Texas toads (Anaxyrus speciosus) don't have the freedom to just get up and move anywhere, unlike animals with more diverse habitat requirements. The rotund amphibians have a lot of specific needs, whether they pertain to favorite soil types or humidity. Texas toads are prevalent both in the United States and in northern portions of Mexico. As far as states go, they're widespread not only in Texas, but also in New Mexico and Oklahoma.
Texas Toad Basics
These sizable and sturdy nocturnal amphibians possess coarse skin that is adorned in lots of warts, in classic toad fashion. Their upper bodies are generally brown, grayish green, brownish gray, gray or deep yellowish green mixed with elements of either gray or brown. Their lower bodies, in contrast, are usually off-white or white, sometimes with specks. Texas toads frequently feature greenish blotting on the upper portions of their bodies, specifically over their backs. They typically grow to mature lengths of between roughly 2 and 3.5 inches. Texas toads are near kin to great plains toads (Anaxyrus cognatus).
Texas toads' preferred living environments include grassy plains with lots of mesquite plants, grasslands, agricultural sites, pastures and prairies. They favor dirt that has a sandy and loose texture, as they are adept at burrowing. When the weather is hot out, they cope by going underground and staying low-key for a few months at a time. They sometimes even take up residence in burrows that were established previously by gophers. Some opt for sanctuaries in areas just below stones, too. In terms of breeding locales, Texas toads tend to gravitate toward both creeks and narrow channels.
Humidity is Vital
Texas toads have indeed adjusted well to arid climates, although it's still imperative for them to always be able to retreat to areas that have increased levels of moisture in the air. If they can't find places with lots of humidity, it's important for them to be able to at least get to dirt that's damp. Without sufficient water, inordinate drying -- or desiccation -- inevitably becomes a major hazard for Texas toads.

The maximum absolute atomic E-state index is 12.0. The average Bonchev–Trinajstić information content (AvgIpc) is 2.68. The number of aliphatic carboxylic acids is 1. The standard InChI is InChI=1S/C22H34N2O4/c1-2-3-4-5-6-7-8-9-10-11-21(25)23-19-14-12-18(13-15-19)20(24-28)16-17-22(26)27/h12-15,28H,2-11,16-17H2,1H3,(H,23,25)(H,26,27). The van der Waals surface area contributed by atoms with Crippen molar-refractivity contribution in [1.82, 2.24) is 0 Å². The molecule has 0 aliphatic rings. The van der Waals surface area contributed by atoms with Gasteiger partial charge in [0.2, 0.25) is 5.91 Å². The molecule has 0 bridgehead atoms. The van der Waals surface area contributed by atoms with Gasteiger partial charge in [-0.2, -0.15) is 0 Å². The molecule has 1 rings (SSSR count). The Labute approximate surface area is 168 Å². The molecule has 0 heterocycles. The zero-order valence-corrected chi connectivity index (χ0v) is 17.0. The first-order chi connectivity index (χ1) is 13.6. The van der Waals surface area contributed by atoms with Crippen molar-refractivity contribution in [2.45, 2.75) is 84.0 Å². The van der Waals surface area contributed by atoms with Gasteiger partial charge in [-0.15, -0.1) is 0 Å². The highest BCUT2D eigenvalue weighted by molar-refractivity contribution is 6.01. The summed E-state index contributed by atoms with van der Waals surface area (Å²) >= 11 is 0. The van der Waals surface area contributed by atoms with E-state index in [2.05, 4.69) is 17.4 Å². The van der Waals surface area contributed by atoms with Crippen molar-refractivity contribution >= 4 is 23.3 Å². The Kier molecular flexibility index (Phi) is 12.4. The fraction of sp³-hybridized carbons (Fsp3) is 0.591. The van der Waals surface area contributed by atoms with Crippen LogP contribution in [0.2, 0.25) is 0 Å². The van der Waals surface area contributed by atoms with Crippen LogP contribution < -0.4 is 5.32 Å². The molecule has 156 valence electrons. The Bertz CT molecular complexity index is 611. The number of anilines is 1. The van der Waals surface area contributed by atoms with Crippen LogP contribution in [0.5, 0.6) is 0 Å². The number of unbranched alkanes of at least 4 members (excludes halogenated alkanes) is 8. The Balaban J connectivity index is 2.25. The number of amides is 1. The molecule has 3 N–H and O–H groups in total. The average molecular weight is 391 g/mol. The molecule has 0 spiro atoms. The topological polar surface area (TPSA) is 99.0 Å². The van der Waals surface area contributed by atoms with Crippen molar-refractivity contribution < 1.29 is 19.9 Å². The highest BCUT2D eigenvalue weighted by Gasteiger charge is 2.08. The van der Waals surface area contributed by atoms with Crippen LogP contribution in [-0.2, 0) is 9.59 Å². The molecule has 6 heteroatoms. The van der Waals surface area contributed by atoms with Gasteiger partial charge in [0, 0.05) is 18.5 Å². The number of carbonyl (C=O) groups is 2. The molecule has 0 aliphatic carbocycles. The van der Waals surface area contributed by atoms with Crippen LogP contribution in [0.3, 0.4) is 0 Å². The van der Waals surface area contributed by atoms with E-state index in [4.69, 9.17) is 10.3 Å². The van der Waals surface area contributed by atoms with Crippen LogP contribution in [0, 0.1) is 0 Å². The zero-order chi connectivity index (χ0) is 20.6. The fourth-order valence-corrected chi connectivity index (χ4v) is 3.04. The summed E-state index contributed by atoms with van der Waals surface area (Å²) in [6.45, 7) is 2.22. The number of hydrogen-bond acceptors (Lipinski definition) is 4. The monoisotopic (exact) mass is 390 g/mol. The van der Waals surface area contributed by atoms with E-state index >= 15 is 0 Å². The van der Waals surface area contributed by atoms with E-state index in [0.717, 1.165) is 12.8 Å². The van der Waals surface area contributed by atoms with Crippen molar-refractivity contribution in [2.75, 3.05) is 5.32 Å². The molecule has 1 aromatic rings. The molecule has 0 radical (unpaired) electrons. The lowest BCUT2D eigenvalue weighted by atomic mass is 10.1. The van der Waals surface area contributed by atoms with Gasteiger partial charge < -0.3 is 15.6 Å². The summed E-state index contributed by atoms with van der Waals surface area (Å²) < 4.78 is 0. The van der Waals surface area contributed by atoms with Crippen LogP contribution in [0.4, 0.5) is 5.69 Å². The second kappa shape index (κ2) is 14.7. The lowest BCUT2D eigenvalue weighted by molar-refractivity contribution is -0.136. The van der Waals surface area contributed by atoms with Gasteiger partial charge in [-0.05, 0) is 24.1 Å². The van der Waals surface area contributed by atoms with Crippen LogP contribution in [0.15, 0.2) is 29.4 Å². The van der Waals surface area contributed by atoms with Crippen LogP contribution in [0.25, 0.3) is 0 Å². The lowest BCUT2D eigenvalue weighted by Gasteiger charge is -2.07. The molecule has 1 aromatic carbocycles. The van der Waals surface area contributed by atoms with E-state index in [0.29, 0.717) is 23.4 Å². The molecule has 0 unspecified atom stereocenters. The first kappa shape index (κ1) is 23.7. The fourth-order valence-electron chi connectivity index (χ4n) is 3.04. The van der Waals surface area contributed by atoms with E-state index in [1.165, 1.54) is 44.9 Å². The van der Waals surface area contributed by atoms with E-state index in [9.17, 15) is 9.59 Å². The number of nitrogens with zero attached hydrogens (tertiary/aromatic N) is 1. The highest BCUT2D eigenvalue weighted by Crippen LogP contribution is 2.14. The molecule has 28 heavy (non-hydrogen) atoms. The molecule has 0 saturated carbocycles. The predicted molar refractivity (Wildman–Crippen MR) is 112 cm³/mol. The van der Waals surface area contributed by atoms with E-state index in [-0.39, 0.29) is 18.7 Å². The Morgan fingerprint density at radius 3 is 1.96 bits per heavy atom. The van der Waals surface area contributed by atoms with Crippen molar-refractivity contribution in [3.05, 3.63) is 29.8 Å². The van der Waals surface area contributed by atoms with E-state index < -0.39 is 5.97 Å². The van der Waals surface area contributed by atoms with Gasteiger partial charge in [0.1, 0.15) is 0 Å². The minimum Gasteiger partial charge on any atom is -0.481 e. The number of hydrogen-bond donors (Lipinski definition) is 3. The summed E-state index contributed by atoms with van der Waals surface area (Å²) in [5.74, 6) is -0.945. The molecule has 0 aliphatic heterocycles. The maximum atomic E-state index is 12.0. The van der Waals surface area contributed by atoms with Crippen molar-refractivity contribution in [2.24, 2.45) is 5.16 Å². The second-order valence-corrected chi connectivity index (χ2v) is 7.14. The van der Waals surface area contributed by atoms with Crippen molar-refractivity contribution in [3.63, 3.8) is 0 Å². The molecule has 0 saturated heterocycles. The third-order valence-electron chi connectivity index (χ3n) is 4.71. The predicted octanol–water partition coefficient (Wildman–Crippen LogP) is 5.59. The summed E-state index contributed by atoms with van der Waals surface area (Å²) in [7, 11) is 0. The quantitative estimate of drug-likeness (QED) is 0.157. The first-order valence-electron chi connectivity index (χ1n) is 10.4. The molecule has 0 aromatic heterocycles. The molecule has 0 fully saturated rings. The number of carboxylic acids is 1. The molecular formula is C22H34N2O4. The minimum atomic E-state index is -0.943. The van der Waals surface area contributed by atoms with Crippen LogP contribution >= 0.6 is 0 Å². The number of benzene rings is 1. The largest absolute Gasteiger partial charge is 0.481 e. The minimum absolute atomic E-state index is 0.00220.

Texas toads are opportunistic about their eating. If they can access something, they often just eat it. Insects are typical food staples for these amphibians, specifically ants and beetles. They also feed on lots of different arthropods. As nocturnal animals, they eat in the nighttime. Texas toads are particularly enthusiastic about eating right after rainfall.
Predators and Burrowing
Fleeing into burrows is how Texas toads generally respond to threats from predators. Major predators for Texas toads of all ages are garter snakes (genus Thamnophis). Tadpoles of the species are big targets of certain turtles and birds, too.
- Standard-Times: This Toad is Totally Texas
- The IUCN Red List of Threatened Species: Anaxyrus Speciosus
- Texas Amphibians: A Field Guide; Bob L. Tipton et al.
- The Frogs and Toads of North America; Lang Elliott et al.
- Amphibian Declines; Michael J. Lannoo
- Frogs and Toads of Big Bend National Park; Gage H. Dayton and Raymond Skiles